People of color are also less connected to the banking system and are historically either unbanked or underbanked. A 2019 report by McKinsey & Co. noted that there tend to be fewer bank branches in low-income communities and that increasing access to basic services like checking and savings accounts could mean up to an additional $40,000 over a person’s life.
At a personal level, not having relationships with a bank can hamper business, says Premier Bank vice president and community development officer Lee Fields.
“Once you start talking to people about their issues – whether it’s financial education or anything else – you start to realize how many people don’t have checking accounts or saving accounts,” he says. “It’s a matter of trust. Once you start to build that, it helps with long-term success.”
And, as business owner HaSheen Wilson notes, there’s a societal tendency to brand Black-owned businesses as only for Black people.
“Black people participate at White-owned establishments but not so often vice versa. That’s something that has to be addressed,” says Wilson, the owner of Youngstown Event Center, Crawling to Destiny Learning Center and New Visions Behavioral Health. “Don’t overthink it,” he continues. “Be intentional. That can be done by reaching out. … If there’s the intentionality of ‘I have to be better,’ that’s where it starts. It doesn’t have to be a grand thing but it needs to be something that moves in that direction.”
Beyond the effect that individuals can have on minority-owned businesses, Rockbrook Business Services’ Taltoan says she’s often frustrated with the lack of support from larger institutions like local governments and business organizations.
“We gave the Chill-Can factory $1.5 million. Imagine if we’d given 150 people $10,000 to help start their business. What would the difference be?” she asks. “We get no help from the Youngstown/Warren Regional Chamber. I want to see that change. They’re a huge piece of this business puzzle. … Once [minority-owned businesses] are included in something, they’ll be invested in it. People don’t feel invested in the business aspects of this city because they’re not included.”
There has been encouragement from many corners to get people shopping at minority-owned businesses and while that effort is worthwhile, those interviewed for this story agree: The long-term success of such businesses needs to be sustained as well. It isn’t enough to have a year of effort before falling back into old routines.
“There are real challenges to be solved and real work to be done to help these businesses overcome hurdles, but there’s also work to be done in getting people to understand how important it is that we seize this moment. It’s about social justice. But it’s not only about that,” says Barb Ewing, CEO of the YBI.
“There’s another component: supply chains. We all saw them start to fray and there need to be local supply chains. We as a community should take advantage of the fact that we can rebuild our local economy better by shopping locally and inclusively,” Ewing says.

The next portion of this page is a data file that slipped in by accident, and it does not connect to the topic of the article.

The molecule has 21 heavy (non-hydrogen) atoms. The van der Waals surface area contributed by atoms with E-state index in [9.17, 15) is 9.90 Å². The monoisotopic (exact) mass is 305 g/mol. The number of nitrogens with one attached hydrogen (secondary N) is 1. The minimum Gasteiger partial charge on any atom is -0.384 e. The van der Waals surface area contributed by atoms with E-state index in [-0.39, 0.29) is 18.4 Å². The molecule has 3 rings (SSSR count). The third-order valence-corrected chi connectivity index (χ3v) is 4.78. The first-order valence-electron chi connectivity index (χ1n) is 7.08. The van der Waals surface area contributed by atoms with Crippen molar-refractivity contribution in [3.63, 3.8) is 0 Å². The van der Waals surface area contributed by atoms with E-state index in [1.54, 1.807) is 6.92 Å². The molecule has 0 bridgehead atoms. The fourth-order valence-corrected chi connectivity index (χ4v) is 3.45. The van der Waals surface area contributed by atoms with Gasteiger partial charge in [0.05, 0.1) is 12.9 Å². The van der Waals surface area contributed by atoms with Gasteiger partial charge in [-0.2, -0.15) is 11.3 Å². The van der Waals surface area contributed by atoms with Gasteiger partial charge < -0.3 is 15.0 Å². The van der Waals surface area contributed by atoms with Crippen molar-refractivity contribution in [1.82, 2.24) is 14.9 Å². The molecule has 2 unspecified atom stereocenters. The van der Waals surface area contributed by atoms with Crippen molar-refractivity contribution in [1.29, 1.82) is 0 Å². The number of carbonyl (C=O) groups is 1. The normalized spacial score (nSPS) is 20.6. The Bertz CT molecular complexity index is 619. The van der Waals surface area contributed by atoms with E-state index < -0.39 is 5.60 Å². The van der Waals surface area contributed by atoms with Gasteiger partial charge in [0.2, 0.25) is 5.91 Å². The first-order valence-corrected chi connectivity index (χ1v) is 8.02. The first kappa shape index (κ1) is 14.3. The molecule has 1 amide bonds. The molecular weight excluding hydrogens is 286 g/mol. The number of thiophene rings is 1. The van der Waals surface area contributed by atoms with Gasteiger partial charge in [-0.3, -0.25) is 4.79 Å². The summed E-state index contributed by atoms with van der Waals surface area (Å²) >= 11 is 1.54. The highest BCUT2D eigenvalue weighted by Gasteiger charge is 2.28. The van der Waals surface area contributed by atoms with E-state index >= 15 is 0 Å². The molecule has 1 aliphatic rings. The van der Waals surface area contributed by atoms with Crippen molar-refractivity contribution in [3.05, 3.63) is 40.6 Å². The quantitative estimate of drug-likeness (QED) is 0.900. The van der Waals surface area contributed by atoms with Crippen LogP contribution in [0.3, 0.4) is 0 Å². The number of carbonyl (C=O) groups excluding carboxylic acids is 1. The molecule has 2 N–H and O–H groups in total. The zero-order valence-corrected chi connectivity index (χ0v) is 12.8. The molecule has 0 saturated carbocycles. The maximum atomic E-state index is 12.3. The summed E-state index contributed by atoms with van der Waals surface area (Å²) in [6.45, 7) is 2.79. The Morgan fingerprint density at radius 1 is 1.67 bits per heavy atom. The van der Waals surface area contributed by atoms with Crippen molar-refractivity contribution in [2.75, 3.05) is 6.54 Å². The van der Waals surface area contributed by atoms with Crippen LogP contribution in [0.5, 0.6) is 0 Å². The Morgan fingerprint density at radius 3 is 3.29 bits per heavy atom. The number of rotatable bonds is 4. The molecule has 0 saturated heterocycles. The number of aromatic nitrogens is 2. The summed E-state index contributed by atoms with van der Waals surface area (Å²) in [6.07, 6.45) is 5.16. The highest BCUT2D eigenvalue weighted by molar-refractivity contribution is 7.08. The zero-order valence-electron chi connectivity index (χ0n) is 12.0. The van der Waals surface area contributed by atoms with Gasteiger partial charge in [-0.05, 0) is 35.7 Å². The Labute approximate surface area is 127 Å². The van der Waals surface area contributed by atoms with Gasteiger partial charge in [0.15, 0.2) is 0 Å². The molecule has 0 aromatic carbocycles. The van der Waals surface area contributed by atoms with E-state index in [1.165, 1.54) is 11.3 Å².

For the programs at YBI – such as the Minority Business Assistance Center, Women in Entrepreneurship and Youth Entrepreneurship – part of the focus is ensuring business owners have a sustainable business idea that can build a wide customer base. Among Black entrepreneurs, the YBI’s Wheeler observes, there’s often an idea built around serving Black customers with things like beauty products and shirts with Black slogans.
“It’s important to be pro-Black and embrace that. But there are people in the community who aren’t Black who want to shop Black and won’t identify with a shirt that says, ‘I wear shea butter and cornrows,’ ” she says. “We want people to respect Black businesses just like they shop at Target. I don’t want you buying from me out of pity or just because I’m Black. I want you to buy from me because I have a product you like and because I can provide the education on that product.”
To diversify the range of business sectors and support minority-owned businesses, there must be a concerted effort from the anchor institutions in the region – “our industry, our government agencies, our universities and anyone with a pocketbook doing significant purchasing,” Ewing says. And there needs to be diversification in the types of businesses people of color are starting, she adds.
“If we’re going to be meeting the needs of a hospital or university system, there need to be different kinds of businesses. It’s difficult to sell T-shirts to any government. We want businesses to meet the demands of institutions, which aren’t always going to look like customers you get at Youngstown Flea or pop-up markets,” Ewing says.
Still, all agree, the surge around minority-owned businesses – both those looking to start and the customers who want to spend money with them – is an encouraging sign and one that needs to be sustained and supported.
Taltoan points to a Women in Business vendor event hosted by Lorri Franklin that featured more than 100 businesses, most of them recent startups.
“If we help them grow, imagine what that could look like in five years if we get them to each hire five people?” Taltoan says. “That’s a lot of jobs that are local and they’re likely to keep people because it feels like family. The more we can invest in entrepreneurs, the better off we’ll be.”
Pictured at top: Ra’Cole Taltoan, owner of Rockbrook Business Services